Throughout the annals of American slavery, enslaved people resisted captivity and strived to liberate themselves from bondage, usually against steep odds. The Creole rebellion of 1841 represented one of the most successful uprisings in U.S. history, where more than 100 captives gained their freedom.

Like the famed Amistad rebellion two years earlier, which had culminated in a dramatic Supreme Court case allowing the enslaved people to return to Africa, the Creole revolt was also a mutiny aboard a slaving brig. But whereas the Amistad had carried its 53 captives illegally across the Middle Passage, in violation of America’s 1808 transatlantic slave trade ban, the Creole was transporting human “cargo” from Virginia to the markets of New Orleans, as part of the still-thriving U.S domestic trade in enslaved people. Most of the Creole’s 134 captives were property of the ship’s owners; others belonged to a Virginia trader who was aboard the brig with his 15-year-old nephew, schooling him in the business of human trafficking.

The rebellion, which occurred November 7, 1841, in waters 130 miles northeast of the coast of Abacos, Bahamas, succeeded because its organizers knew they had a chance at freedom if they could seize and reroute the ship into British territory, where the British Slave Abolition Act of 1833 had deemed human bondage illegal. Indeed, once the brig reached Nassau, local Bahamian officials, operating under British law—and pressured by its own population of formerly enslaved people—informed the Creole’s captives that they were free to go.

But that didn’t end it. The Creole incident highlighted the growing international disparity over how countries viewed the practice of human bondage. Specifically, it renewed debate over whether the British, using their own anti-slavery laws, had the right to seize American property. (In the years before the Creole revolt, British officials had freed the enslaved captives of four other American slaving brigs that had been shipwrecked in their territory.) And it aggravated ongoing tensions between Britain and the United States over jurisdiction disputes and how international law defined the boundaries of legalized slavery.

Courtesy of the Collection of the Smithsonian National Museum of African American History and Culture, Gift from the Liljenquist Family Collection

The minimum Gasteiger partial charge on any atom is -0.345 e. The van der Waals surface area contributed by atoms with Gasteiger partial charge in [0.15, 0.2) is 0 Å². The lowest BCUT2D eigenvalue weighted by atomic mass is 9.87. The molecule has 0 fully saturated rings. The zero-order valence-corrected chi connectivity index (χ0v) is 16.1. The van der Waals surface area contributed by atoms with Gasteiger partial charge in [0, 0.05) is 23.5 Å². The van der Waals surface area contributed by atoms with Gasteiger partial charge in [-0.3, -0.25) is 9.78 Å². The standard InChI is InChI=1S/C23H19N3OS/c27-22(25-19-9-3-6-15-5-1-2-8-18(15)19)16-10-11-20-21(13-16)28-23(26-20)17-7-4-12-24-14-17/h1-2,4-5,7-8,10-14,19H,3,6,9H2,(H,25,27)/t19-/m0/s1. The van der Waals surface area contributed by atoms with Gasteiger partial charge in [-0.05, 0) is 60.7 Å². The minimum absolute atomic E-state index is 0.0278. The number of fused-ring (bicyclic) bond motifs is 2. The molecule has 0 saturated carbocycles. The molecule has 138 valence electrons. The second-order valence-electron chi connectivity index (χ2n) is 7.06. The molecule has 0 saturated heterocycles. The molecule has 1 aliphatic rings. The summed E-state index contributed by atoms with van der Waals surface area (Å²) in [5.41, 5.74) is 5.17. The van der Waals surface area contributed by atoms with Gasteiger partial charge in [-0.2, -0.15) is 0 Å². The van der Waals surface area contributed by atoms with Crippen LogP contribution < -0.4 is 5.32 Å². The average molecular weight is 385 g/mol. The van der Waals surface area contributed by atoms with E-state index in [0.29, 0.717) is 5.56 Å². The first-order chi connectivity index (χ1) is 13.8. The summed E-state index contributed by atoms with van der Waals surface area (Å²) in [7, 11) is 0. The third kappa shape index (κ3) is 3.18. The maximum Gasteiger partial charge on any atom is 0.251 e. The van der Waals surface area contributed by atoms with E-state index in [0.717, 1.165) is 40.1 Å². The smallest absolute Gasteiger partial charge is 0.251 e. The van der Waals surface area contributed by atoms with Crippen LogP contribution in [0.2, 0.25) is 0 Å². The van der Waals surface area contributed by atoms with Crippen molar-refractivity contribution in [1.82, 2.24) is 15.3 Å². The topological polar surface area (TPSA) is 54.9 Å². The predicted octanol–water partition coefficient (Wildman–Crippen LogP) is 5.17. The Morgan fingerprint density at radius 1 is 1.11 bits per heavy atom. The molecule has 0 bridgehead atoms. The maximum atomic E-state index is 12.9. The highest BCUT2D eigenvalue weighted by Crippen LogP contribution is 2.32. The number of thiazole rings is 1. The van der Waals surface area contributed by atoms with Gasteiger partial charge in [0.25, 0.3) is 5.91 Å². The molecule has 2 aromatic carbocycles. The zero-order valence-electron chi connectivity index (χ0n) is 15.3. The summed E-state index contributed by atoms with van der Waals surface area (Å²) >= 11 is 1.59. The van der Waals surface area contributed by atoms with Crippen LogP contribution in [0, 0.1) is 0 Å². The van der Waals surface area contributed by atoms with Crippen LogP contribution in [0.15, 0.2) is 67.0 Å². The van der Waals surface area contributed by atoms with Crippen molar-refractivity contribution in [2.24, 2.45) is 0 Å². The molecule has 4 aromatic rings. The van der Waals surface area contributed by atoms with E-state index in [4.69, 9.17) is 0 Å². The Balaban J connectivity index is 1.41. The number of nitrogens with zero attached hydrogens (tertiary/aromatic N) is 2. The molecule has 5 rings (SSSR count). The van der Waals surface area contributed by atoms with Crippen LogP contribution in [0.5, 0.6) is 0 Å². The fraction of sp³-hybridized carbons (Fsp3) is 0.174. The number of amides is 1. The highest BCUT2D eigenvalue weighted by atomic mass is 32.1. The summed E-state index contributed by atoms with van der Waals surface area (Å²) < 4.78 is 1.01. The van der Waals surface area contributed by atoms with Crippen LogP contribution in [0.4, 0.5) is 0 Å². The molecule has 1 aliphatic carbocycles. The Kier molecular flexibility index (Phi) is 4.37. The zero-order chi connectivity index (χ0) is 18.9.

Iron shackles, dated pre-1860.

How the Mutiny Unfolded

It’s unlikely the Creole revolt was spontaneous. Instead, it appears to have been coordinated by a handful of enslaved men led by Madison Washington, who had already fled to freedom once. Born into slavery in Virginia, Washington had escaped to Canada two years earlier and was recaptured after coming south to liberate his wife. As Washington traveled the Underground Railroad and mingled with abolitionists, he likely learned—if he didn’t already know—of the British slavery ban, the fate of the earlier ships and of the Amistad mutiny. Abolitionist Robert Purvis, who had hosted Washington when he traveled through Philadelphia, later wrote about his guest’s deep fascination with the story behind a painted portrait Purvis owned. It depicted Cinque, the African rice farmer who became the hero of the Amistad uprising.

The rebellion began about one week into the voyage, around half past 9 o'clock on Sunday, November 7. That’s when the Creole’s first mate Zephaniah Gifford, out on watch, discovered and demanded that Washington disclose himself from the hold reserved for enslaved women. Like many other slaving brigs of the time, the Creole maintained separate holds for enslaved men and women. And unlike the transatlantic slave ships, Creole’s captives weren’t chained or restrained; they were locked in the cargo hold. Some were able to move around above deck during the day. Washington, who worked onboard as head cook for the enslaved, had a prime perch to find weapons and observe the crew’s routines.

After being discovered, Washington ascended to the deck and shoved Gifford to the ground. Before the first mate could recover himself, he was shot and severely wounded. As the sound of the shot echoed across the brig, Washington called to those below deck, "Come on, my boys, we have commenced and must go through with it." While the wounded Gifford fled to alert the rest of the crew, three other enslaved people, led by one named Ben Blacksmith, followed and killed the slave manager John Hewell and wounded the ship captain, Robert Ensor.